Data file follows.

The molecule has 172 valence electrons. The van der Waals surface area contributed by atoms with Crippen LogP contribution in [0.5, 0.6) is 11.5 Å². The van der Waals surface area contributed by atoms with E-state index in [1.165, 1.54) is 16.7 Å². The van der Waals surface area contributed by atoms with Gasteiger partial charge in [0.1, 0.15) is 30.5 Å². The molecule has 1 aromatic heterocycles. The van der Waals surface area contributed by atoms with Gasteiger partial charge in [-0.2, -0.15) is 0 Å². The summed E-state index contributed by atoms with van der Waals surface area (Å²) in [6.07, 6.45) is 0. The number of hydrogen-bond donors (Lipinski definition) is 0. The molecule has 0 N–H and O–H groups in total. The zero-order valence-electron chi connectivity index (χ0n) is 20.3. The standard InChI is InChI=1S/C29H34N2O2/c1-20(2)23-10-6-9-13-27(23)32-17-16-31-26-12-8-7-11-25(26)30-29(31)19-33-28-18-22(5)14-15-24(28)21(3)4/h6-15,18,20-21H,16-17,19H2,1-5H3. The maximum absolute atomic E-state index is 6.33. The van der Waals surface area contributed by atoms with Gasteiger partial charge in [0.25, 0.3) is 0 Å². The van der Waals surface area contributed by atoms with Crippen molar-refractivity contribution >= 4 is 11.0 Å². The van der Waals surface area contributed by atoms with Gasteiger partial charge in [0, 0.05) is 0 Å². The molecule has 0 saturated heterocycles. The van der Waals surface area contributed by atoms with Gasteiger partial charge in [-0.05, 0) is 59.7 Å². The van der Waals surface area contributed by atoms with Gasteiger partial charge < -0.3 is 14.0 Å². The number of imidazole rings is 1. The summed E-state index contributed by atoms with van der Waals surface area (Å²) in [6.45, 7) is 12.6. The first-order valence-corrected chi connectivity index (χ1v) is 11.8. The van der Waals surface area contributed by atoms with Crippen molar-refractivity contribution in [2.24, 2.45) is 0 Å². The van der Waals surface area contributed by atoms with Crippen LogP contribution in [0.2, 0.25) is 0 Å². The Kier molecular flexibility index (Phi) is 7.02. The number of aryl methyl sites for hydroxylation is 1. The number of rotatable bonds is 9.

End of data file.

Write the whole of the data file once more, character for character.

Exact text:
The molecule has 172 valence electrons. The van der Waals surface area contributed by atoms with Crippen LogP contribution in [0.5, 0.6) is 11.5 Å². The van der Waals surface area contributed by atoms with E-state index in [1.165, 1.54) is 16.7 Å². The van der Waals surface area contributed by atoms with Gasteiger partial charge in [0.1, 0.15) is 30.5 Å². The molecule has 1 aromatic heterocycles. The van der Waals surface area contributed by atoms with Gasteiger partial charge in [-0.2, -0.15) is 0 Å². The summed E-state index contributed by atoms with van der Waals surface area (Å²) in [6.07, 6.45) is 0. The number of hydrogen-bond donors (Lipinski definition) is 0. The molecule has 0 N–H and O–H groups in total. The zero-order valence-electron chi connectivity index (χ0n) is 20.3. The standard InChI is InChI=1S/C29H34N2O2/c1-20(2)23-10-6-9-13-27(23)32-17-16-31-26-12-8-7-11-25(26)30-29(31)19-33-28-18-22(5)14-15-24(28)21(3)4/h6-15,18,20-21H,16-17,19H2,1-5H3. The maximum absolute atomic E-state index is 6.33. The van der Waals surface area contributed by atoms with Gasteiger partial charge in [0.25, 0.3) is 0 Å². The van der Waals surface area contributed by atoms with Crippen molar-refractivity contribution >= 4 is 11.0 Å². The van der Waals surface area contributed by atoms with Gasteiger partial charge in [0, 0.05) is 0 Å². The molecule has 0 saturated heterocycles. The van der Waals surface area contributed by atoms with Gasteiger partial charge in [-0.05, 0) is 59.7 Å². The van der Waals surface area contributed by atoms with Gasteiger partial charge < -0.3 is 14.0 Å². The number of imidazole rings is 1. The summed E-state index contributed by atoms with van der Waals surface area (Å²) in [6.45, 7) is 12.6. The first-order valence-corrected chi connectivity index (χ1v) is 11.8. The van der Waals surface area contributed by atoms with Crippen molar-refractivity contribution in [2.24, 2.45) is 0 Å². The van der Waals surface area contributed by atoms with Crippen LogP contribution in [0.2, 0.25) is 0 Å². The Kier molecular flexibility index (Phi) is 7.02. The number of aryl methyl sites for hydroxylation is 1. The number of rotatable bonds is 9.